Report: Fish-mercury risk underestimated
WASHINGTON (CNN) -- A report issued Thursday says millions of pregnant women and their fetuses are at risk of serious health problems from exposure to mercury in fish.
The report, prepared by the Environmental Working Group and the U.S. Public Interest Research Group, calls on the Food and Drug Administration to upgrade and strengthen its current mercury safeguards.
The FDA in January recommended that shark, swordfish, king mackerel and tilefish not be eaten by pregnant women and women of childbearing age who might become pregnant. It also recommended that nursing mothers and young children steer clear of these fish.
But the new report, "Brain Food: What Women Should Know About Mercury Contamination in Fish," contends the recommendations do not go far enough to protect women and children from mercury contamination.
It urges the FDA to add Gulf coast oysters and eight more types of fish to the list, including tuna, sea bass, halibut, marlin, pike and white croaker. In addition, the report says canned tuna, mahi-mahi, cod and pollack should not be eaten more than once a month.
"The widespread contamination of fish with mercury has given its reputation as 'brain food' a new and disturbing connotation," said Environmental Working Group analyst Jane Houlihan, principal author of the report. "Mercury is toxic to the developing fetal brain, and exposure in the womb can cause learning deficiencies and delay mental development in children."
Under the FDA's current recommendations, pregnant women can safely eat up to 12 ounces per week of cooked fish not on the risk list. But Richard Wiles, the Environmental Working Group's senior vice president, said even that amount could cause problems.
"Hundreds of thousands of women would get unsafe exposures to mercury if they followed the FDA's advice and ate freely of all fish in the food supply except the four that they've prohibited during pregnancy," Wiles said.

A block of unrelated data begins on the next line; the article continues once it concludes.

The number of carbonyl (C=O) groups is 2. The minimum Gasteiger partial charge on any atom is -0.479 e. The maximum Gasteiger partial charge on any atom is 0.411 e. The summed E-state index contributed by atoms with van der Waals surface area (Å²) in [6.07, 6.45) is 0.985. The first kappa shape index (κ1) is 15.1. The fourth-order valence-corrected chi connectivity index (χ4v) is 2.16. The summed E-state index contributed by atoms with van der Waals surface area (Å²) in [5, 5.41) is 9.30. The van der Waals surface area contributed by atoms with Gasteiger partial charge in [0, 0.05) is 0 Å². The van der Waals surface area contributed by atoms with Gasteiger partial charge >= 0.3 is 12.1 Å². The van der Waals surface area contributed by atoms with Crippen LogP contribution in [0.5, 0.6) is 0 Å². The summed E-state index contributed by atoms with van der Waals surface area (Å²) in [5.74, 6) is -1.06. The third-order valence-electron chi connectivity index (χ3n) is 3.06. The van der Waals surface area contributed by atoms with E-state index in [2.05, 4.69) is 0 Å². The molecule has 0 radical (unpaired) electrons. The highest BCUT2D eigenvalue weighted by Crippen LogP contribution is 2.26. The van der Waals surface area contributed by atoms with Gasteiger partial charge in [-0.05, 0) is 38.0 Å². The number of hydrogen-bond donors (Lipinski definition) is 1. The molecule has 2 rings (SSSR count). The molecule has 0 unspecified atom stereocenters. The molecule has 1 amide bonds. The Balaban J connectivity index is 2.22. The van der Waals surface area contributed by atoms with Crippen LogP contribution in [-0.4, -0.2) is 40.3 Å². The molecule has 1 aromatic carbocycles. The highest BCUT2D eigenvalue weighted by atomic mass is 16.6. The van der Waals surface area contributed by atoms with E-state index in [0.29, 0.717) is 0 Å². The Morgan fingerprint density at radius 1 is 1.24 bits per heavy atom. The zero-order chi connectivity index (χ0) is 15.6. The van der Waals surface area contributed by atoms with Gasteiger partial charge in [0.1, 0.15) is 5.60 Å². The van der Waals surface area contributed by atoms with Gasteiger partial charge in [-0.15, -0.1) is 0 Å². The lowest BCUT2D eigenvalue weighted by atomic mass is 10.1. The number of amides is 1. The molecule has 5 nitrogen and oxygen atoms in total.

He said mercury contamination is equal to lead contamination as a public health issue affecting children.
"It's a major public health failing on (the FDA's) part," Wiles said, "and we feel quite strongly that they need to aggressively look into the problem of mercury contamination of fish, expand the list of fish that women need to avoid and get this information out to the medical community and to women in a much more aggressive way."
Wiles said he has discussed the report's findings with the FDA.
Reached for comment, an FDA official told CNN that "based on the review of scientific data, FDA stands by our consumer advisory issued in January."
The Environmental Working Group says there are some fish considered safe for pregnant women, including farm-raised trout and catfish, shrimp, fish sticks, flounder (summer), wild pacific salmon, croaker, mid-Atlantic blue crab and haddock.
The Environmental Protection Agency also issued a national advisory in January, but it covered only non-commercial, freshwater fish caught by sport fishermen in local waters. They recommended limiting fish consumption to one meal a week of 6 ounces of cooked fish for adults and 2 ounces for young children.
According to the EPA, states are primarily responsible for protecting their residents from contaminated noncommercially caught fish. Almost 68 percent of state-issued consumption advisories are a result of mercury contamination in fish and shellfish. Last December, the Clinton administration announced that mercury emissions from power plants pose a significant health hazard and proposed regulations to reduce them by 2004. An EPA official now says that decision is "under review" and that "no decisions have been made yet."
Mercury occurs naturally in the environment, but in the United States more mercury enters the air through industrial emissions, the biggest source being coal-fired power plants. Once there, the mercury enters waterways and accumulates in the muscle tissue of fish.
Fish and other seafood products are the main source of methylmercury toxicity in humans, and fetuses are particularly vulnerable.
The report is based is based on the examination of 53,000 records of mercury test results in fish from seven federal, state and other government sources.
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